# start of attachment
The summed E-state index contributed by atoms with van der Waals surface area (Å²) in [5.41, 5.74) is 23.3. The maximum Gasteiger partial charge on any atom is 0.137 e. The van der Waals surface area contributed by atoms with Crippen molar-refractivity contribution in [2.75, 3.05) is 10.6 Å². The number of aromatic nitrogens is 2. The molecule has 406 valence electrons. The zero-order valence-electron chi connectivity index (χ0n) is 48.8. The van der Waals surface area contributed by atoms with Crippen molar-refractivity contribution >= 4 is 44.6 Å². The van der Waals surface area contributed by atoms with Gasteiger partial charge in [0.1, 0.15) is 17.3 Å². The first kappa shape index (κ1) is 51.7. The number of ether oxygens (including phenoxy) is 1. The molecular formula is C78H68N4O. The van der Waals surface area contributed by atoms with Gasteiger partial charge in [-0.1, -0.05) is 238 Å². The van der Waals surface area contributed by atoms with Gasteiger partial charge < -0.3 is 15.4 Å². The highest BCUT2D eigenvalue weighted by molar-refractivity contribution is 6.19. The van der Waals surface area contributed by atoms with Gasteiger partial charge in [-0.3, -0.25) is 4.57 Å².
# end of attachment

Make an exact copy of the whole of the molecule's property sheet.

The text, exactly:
The summed E-state index contributed by atoms with van der Waals surface area (Å²) in [5.41, 5.74) is 23.3. The maximum Gasteiger partial charge on any atom is 0.137 e. The van der Waals surface area contributed by atoms with Crippen molar-refractivity contribution in [2.75, 3.05) is 10.6 Å². The number of aromatic nitrogens is 2. The molecule has 406 valence electrons. The zero-order valence-electron chi connectivity index (χ0n) is 48.8. The van der Waals surface area contributed by atoms with Crippen molar-refractivity contribution >= 4 is 44.6 Å². The van der Waals surface area contributed by atoms with Gasteiger partial charge in [0.1, 0.15) is 17.3 Å². The first kappa shape index (κ1) is 51.7. The number of ether oxygens (including phenoxy) is 1. The molecular formula is C78H68N4O. The van der Waals surface area contributed by atoms with Gasteiger partial charge in [-0.1, -0.05) is 238 Å². The van der Waals surface area contributed by atoms with Gasteiger partial charge < -0.3 is 15.4 Å². The highest BCUT2D eigenvalue weighted by molar-refractivity contribution is 6.19. The van der Waals surface area contributed by atoms with Gasteiger partial charge in [-0.3, -0.25) is 4.57 Å².